His latest move: Amazon is rolling out more than 1,000 electric delivery vehicles, designed by electric vehicle manufacturer Rivian, ready to make deliveries in more than 100 cities across the U.S. On the Texas good list: Houston, Austin, and Dallas. Bezos' juggernaut began deliveries in Dallas in July, along with Baltimore, Chicago, Kansas City, Nashville, Phoenix, San Diego, Seattle, and St. Louis.

These zero-emissions vans have delivered more than 5 million packages to customers in the U.S., according to Amazon. The latest boost in vehicles now includes Houston and Austin; Boston; Denver; Indianapolis; Las Vegas; Madison, Wisconsin; Newark, New Jersey; New York, Oakland, California; Pittsburgh, Portland, Oregon; Provo, Utah; and Salt Lake City.

Plans for the Amazon and Rivian partnership call for thousands of vehicles on the road by the end of the year and 100,000 vehicles by 2030.

“We’re always excited for the holiday season, but making deliveries to customers across the country with our new zero-emission vehicles for the first time makes this year unique,” said Udit Madan, vice president of Amazon Transportation, in a statement. “We’ve already delivered over 5 million packages with our vehicles produced by Rivian, and this is still just the beginning—that figure will grow exponentially as we continue to make progress toward our 100,000-vehicle goal.”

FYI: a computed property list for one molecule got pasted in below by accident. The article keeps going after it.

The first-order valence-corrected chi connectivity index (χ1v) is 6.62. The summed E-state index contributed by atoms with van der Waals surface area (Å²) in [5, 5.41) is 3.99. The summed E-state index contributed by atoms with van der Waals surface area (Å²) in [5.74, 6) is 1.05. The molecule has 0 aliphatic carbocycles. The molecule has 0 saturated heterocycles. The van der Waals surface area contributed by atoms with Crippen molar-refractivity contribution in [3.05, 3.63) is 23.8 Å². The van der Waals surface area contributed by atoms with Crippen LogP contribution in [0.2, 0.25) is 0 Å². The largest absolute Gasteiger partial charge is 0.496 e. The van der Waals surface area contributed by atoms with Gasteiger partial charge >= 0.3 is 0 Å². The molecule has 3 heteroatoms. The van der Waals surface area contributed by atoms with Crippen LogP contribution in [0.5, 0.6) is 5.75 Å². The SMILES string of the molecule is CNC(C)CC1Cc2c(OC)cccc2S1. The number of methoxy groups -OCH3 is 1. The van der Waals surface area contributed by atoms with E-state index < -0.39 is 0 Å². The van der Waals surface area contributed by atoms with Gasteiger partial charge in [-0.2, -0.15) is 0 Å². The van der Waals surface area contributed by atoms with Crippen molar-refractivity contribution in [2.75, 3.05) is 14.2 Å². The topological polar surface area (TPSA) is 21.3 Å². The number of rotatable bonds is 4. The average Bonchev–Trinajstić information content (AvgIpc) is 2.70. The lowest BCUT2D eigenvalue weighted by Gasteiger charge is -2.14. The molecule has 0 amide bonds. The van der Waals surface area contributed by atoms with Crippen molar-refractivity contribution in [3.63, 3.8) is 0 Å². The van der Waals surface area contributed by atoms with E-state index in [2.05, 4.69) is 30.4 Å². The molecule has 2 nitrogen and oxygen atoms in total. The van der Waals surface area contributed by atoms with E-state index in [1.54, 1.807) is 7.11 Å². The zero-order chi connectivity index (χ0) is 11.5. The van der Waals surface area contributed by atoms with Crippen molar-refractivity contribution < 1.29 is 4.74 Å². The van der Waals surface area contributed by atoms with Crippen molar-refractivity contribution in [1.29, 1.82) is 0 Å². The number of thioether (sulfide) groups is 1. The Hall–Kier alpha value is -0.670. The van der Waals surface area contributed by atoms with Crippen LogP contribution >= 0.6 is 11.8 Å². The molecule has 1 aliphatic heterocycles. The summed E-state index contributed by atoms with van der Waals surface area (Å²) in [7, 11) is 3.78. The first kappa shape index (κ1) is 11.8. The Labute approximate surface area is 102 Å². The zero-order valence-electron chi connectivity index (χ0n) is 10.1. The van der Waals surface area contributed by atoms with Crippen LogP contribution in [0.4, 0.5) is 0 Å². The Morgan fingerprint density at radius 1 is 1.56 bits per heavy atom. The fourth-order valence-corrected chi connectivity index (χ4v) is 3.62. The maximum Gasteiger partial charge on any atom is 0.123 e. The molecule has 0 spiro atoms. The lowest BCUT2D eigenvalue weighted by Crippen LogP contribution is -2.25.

This all comes as part of Amazon's commitment to reaching net-zero carbon by 2040, as a part of its The Climate Pledge; Amazon promises to eliminate millions of metric tons of carbon per year with it s commitment to 100,000 electric delivery vehicles by 2030, press materials note.

Additionally, Amazon announced plans to invest more than $1 billion over the next five years to further electrify and decarbonize its transportation network across Europe. This investment is meant to spark innovation and encourage more public charging infrastructure across the continent.

“Fleet electrification is essential to reaching the world’s zero-emissions goal,” said Jiten Behl, chief growth officer at Rivian, in a statement. “So, to see our ramp up in production supporting Amazon’s rollout in cities across the country is amazing. Not just for the environment, but also for our teams working hard to get tens of thousands of electric delivery vehicles on the road. They continue to be motivated by our combined mission and the great feedback about the vehicle’s performance and quality.”

A little about the vans: Drivers’ favorite features include a spacious cabin and cargo area, superior visibility with a large windshield and 360-degree cameras, and ventilated seats for fast heating and cooling — a must for Bayou City summers ... or winters, for that matter.

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This article originally ran on CultureMap.